BY DEV BHAT, PHOTOS COURTESY OF THE CONTEMPORARY JEWISH MUSEUM
There are few who are familiar with the world of film and not the name Stanley Kubrick. “Auteur” does not nearly begin to describe the level of self-imposed meticulousness that permeated Kubrick’s films from conception to realization. He re-defined genres and set a benchmark in the film world that has influenced generations of artists. This and other aspects of Kubrick’s relationship to his work are explored in great depth in the Contemporary Jewish Museum’s temporary exhibit, Stanley Kubrick: The Exhibition. From now until October 30th, visitors have a chance to experience an epistolary character study of one of the greatest film visionaries of our time.
The exhibit begins with Kubrick’s little-known early works as a photographer for LOOK magazine in the 1940s, as well as his early films. Visitors may notice his focus on people in these photographs – an especially interesting detail, considering the complex ways he would explore the concept of humanity (and how that humanity can break down) in his future films. The exhibit then gives each period of his filmography its own space, expanding for notable titles such as Spartacus, 2001: A Space Odyssey, Full Metal Jacket, The Shining and, of course, A Clockwork Orange. These spaces include various iconic props from the films such as the ominous HAL 9000 computer in 2001, and the knife that Shelley Duvall clutches fearfully in The Shining. Pieces of erotic set design from A Clockwork Orange have their own dark corner. Costumes from Spartacus are beautifully displayed, and projectors are placed throughout the exhibit showing various clips of Kubrick’s films. Also nestled in a corner of the gallery is a small space dedicated to unfinished works. These examples are only a slice of the pie – one could spend hours admiring the work that has gone into designing the exhibit layout itself.
Though these props are all undoubtedly wonderful sights to behold for any Kubrick fan, the real treat is to be found in the various documents and behind-the-scenes photographs associated with each of Kubrick’s projects. Editing notes and big x’s are scrawled across script pages, notebooks, storyboards and even concept art for film posters. Visitors can read select letters of correspondence between Kubrick and actors, fans, and detractors (some of which also include his responses). These give visitors an idea of the fiercely dedicated story-teller behind the camera that the films may not convey.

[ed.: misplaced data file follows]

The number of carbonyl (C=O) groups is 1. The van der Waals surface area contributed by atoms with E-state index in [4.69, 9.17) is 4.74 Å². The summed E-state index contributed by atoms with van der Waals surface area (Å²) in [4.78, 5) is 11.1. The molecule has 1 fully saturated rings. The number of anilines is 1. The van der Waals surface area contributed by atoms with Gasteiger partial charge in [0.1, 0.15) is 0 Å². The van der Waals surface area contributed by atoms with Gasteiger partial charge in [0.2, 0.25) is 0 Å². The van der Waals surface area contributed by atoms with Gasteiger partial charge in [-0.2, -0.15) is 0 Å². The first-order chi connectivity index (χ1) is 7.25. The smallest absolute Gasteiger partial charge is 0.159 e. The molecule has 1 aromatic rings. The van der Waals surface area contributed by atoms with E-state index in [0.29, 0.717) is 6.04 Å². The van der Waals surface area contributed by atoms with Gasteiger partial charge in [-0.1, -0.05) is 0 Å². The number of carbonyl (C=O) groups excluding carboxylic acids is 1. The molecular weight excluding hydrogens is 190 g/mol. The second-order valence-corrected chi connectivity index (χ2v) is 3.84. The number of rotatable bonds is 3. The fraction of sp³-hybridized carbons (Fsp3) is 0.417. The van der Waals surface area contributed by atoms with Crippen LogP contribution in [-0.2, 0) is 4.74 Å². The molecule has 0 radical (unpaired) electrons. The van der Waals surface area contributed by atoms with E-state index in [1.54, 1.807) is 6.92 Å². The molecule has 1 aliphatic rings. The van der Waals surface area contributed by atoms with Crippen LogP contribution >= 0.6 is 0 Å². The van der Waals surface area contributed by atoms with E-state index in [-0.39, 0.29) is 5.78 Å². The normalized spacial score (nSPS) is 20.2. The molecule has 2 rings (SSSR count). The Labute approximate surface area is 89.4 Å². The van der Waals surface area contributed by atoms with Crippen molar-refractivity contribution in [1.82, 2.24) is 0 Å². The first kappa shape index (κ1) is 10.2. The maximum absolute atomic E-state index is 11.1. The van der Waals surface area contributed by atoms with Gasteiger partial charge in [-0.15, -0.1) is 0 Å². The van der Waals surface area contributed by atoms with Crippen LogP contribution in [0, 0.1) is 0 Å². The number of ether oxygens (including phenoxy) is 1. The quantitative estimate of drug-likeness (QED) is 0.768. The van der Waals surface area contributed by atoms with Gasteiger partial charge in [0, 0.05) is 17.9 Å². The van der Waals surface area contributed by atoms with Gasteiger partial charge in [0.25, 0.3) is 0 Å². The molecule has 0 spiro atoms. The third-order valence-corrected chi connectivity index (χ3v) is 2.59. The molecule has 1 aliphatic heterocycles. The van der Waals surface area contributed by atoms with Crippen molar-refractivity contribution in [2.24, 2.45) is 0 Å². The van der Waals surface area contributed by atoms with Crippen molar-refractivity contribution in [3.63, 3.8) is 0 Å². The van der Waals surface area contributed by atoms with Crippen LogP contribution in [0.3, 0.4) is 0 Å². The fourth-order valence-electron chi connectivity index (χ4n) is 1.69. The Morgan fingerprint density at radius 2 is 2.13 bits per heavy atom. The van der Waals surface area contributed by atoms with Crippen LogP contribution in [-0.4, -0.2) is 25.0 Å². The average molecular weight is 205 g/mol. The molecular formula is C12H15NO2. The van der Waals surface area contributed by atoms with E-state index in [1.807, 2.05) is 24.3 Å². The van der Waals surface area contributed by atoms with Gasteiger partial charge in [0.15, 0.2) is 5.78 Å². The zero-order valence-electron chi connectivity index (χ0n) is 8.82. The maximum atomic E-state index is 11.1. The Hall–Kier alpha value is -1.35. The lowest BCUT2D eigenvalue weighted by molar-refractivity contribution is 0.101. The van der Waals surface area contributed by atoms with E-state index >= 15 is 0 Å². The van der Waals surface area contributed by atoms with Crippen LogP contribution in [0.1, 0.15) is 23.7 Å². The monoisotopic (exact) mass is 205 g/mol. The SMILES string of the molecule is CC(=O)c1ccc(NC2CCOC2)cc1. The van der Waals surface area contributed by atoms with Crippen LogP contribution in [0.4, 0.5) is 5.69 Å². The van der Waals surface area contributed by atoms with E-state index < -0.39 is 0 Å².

It is noteworthy that the Contemporary Jewish Museum is the first of its kind to host such an exhibit. While the story of Kubrick’s life and work is a human story, it is also a Jewish story. Kubrick was raised in the Bronx in the 1920s where he was exposed to a number of influential Jewish writers and artists. Though Kubrick was not explicitly religious, many film scholars believe that his cultural upbringing had a notable effect on his work. Though the exhibit has traveled around the globe (it will be moving to Mexico City after its time in San Francisco), experiencing it through the lens of the Contemporary Jewish Museum is an ideal way to be introduced to the complex figure that was Stanley Kubrick.
Take eventseeker on the go! Download the eventseeker app for iPhone, Windows, or Android and be the first to know the latest updates from your favorite bands, sports teams, comedians & more. Think of us as your personal advisor for music and events.